The Oscars are fast approaching, presenting us with a fantastic excuse to spend all our time (and money!) at the cinema to try to catch the industry’s latest showcase of premium movies. It’s also a great time to reflect on our own favourite films from the year.
Highlights from 2016’s Oscars included Spotlight winning for best picture, Mad Max taking home 6 Oscar wins and Leonardo Dicaprio winning an Oscar for his performance in The Revenant. I was thrilled about Leo; albeit his performances in…well practically all of his other films were probably more Oscar worthy, I was glad to see him finally get the recognition from The Academy that he so clearly deserved! I remain undecided on Spotlight, although I felt it was a worthy and important story, I didn’t glean much more from the movie than I did from reading the original investigatory articles.
The controversy surrounding last year’s Oscars was #OscarsSoWhite, which pointed to the severe lack of diversity in the nominations whose key omissions included historical drama Selma and Idris Elba for his fantastic performance in Beasts of No Nation.
Idris Elba voiced his concerns at a speech he gave in Parliament in which he discussed the importance of diversity in film.
But this year, much has been done this to try to tackle the diversity deficiencies: The Academy made a pledge to diversify its own members and says that it hopes to double its women and people of colour by 2020- last year, the average Academy member was a 63-year-old white man…
The move to diversify has been somewhat successful. This year, 3 out of the 9 films up for Best Feature feature predominantly black casts (Fences, Hidden Figures and Moonlight). In the acting categories there are 7 nominees from ethnic minority backgrounds. And 13th, the controversial documentary about the unjust nature of the US justice system towards black Americans is up for Best Documentary.
I wouldn’t want to take the myopic view that this year’s nominations are a result of last year’s controversies, suffice to say it makes sense that these films are slightly more representative of their audiences…!
The nominations are:
Hell or High Water
La La Land (probable winner & my joint choice)
Manchester by the Sea
Nocturnal Animals (my joint choice)
I’m pretty sure La La Land will win. Its been nominated for 14 Oscars in total, a feat only achieved twice before by Titanic and All About Eve, both of which won Best Picture. Also, the award for Best Picture has almost exclusively gone to a film also nominated for Best Director, which means we can probably rule out Lion, Fences, Hell or High Water and Hidden Figures.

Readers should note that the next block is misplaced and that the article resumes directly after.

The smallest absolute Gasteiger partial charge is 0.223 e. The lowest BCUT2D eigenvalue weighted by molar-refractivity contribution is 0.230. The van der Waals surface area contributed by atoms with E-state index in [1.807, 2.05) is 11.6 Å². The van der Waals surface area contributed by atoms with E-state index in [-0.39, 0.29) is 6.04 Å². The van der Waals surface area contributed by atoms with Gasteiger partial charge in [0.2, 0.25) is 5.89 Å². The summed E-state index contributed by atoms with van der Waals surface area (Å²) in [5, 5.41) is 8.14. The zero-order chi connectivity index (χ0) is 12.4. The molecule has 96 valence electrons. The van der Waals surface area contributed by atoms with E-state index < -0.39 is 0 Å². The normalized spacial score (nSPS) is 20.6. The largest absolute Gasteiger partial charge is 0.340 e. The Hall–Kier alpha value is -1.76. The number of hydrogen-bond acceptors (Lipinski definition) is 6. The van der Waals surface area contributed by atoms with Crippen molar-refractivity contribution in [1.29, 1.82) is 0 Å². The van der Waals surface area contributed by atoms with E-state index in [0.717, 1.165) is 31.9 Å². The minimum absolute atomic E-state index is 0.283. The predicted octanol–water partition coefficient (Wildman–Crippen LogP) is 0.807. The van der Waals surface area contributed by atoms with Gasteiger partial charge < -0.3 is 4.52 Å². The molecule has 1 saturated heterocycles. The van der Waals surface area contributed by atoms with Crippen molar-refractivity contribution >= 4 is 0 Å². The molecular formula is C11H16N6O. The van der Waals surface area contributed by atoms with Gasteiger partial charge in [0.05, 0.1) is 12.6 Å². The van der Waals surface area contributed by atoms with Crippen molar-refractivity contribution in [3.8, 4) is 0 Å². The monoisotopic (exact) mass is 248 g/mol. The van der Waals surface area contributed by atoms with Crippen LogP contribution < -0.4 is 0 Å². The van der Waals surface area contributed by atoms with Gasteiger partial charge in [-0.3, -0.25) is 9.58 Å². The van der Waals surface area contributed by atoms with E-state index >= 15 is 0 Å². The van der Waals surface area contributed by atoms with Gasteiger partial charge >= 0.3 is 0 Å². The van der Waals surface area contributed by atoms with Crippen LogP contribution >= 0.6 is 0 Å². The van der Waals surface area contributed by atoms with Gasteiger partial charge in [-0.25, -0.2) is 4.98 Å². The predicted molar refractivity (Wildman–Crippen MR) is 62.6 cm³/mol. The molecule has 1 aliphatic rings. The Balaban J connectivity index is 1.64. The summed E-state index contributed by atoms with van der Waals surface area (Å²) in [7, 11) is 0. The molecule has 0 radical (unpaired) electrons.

I’d love for La La Land to win: It unashamedly plays homage to its predecessors without cynicism. The music, acting, cinematography and direction perfectly culminate to produce a contemporary musical masterpiece.
The obvious omission is Tom Ford’s hauntingly beautiful Nocturnal Animals. Tom Ford’s direction is exquisitely detailed and perfectly complimented by Abel Korzeniowski’s Herman esque-score. The framing device connects the stories, themes and characters seamlessly, and the performances by Amy Adams, Jake Gylennhall and Aaron Taylor-Johnson are all Oscar-worthy. I was absolutely captivated throughout: for me, this film is flawless.
I found both Hidden Figures and Lion utterly bland in their portrayal of exciting real life stories. However, Jackie took a more innovative approach in its depiction of the events following the assassination of JFK, playing with chronology, offering a memorable soundtrack and facilitating the phenomenal performance from Natalie Portman. So, if the former two are in the category for best film, I don’t see why Jackie shouldn’t also be.
Manchester by the Sea
La La Land– (probable winner & my choice)
I think Damien Chazelle should win for La La Land and I think he will. For me, Damien Chazelle is one of the most exciting directors to emerge in the last few years. La La Land is, tonally, a complete departure from his visceral masterpiece, Whiplash, but both films offer utter escapism.
Although Kenneth Longeran’s Manchester by The Sea is extremely intelligently directed, capturing the nuances and comedic moments within the tragedy, I think it is his script that is really worthy of praise.
Barry Jenkins also deserves some recognition for his direction of Moonlight; I liked the imagery eg. use of mirrors and water tropes (identity, re-birth /baptism) although…as I’m writing this, I realise they seem a little cliché…It was, however, undoubtedly beautiful throughout.
It’s insane that Tom Ford wasn’t nominated for Nocturnal Animals- everything in this film is visually perfect and intricately designed- he uses style to create substance.